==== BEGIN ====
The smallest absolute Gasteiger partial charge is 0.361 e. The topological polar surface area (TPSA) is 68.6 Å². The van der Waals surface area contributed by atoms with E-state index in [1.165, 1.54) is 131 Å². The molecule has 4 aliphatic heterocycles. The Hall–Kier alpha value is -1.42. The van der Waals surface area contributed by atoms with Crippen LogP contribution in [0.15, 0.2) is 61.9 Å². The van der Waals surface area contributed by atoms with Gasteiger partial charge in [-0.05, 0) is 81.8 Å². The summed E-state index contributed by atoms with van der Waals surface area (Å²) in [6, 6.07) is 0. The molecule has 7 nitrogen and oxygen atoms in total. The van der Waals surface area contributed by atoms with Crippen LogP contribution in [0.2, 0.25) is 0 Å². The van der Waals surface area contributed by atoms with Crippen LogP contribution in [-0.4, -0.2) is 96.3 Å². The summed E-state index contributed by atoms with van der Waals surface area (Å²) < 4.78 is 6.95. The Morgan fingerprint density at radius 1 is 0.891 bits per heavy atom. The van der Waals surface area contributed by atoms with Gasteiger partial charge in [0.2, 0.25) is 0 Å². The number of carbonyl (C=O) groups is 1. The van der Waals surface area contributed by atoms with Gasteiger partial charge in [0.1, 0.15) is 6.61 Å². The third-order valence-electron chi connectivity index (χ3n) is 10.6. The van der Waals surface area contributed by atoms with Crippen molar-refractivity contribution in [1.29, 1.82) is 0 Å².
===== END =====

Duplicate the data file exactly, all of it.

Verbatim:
The smallest absolute Gasteiger partial charge is 0.361 e. The topological polar surface area (TPSA) is 68.6 Å². The van der Waals surface area contributed by atoms with E-state index in [1.165, 1.54) is 131 Å². The molecule has 4 aliphatic heterocycles. The Hall–Kier alpha value is -1.42. The van der Waals surface area contributed by atoms with Crippen LogP contribution in [0.15, 0.2) is 61.9 Å². The van der Waals surface area contributed by atoms with Gasteiger partial charge in [-0.05, 0) is 81.8 Å². The summed E-state index contributed by atoms with van der Waals surface area (Å²) in [6, 6.07) is 0. The molecule has 7 nitrogen and oxygen atoms in total. The van der Waals surface area contributed by atoms with Crippen LogP contribution in [0.2, 0.25) is 0 Å². The van der Waals surface area contributed by atoms with Crippen LogP contribution in [-0.4, -0.2) is 96.3 Å². The summed E-state index contributed by atoms with van der Waals surface area (Å²) < 4.78 is 6.95. The Morgan fingerprint density at radius 1 is 0.891 bits per heavy atom. The van der Waals surface area contributed by atoms with Gasteiger partial charge in [0.2, 0.25) is 0 Å². The number of carbonyl (C=O) groups is 1. The van der Waals surface area contributed by atoms with Gasteiger partial charge in [0.1, 0.15) is 6.61 Å². The third-order valence-electron chi connectivity index (χ3n) is 10.6. The van der Waals surface area contributed by atoms with Crippen molar-refractivity contribution in [1.29, 1.82) is 0 Å².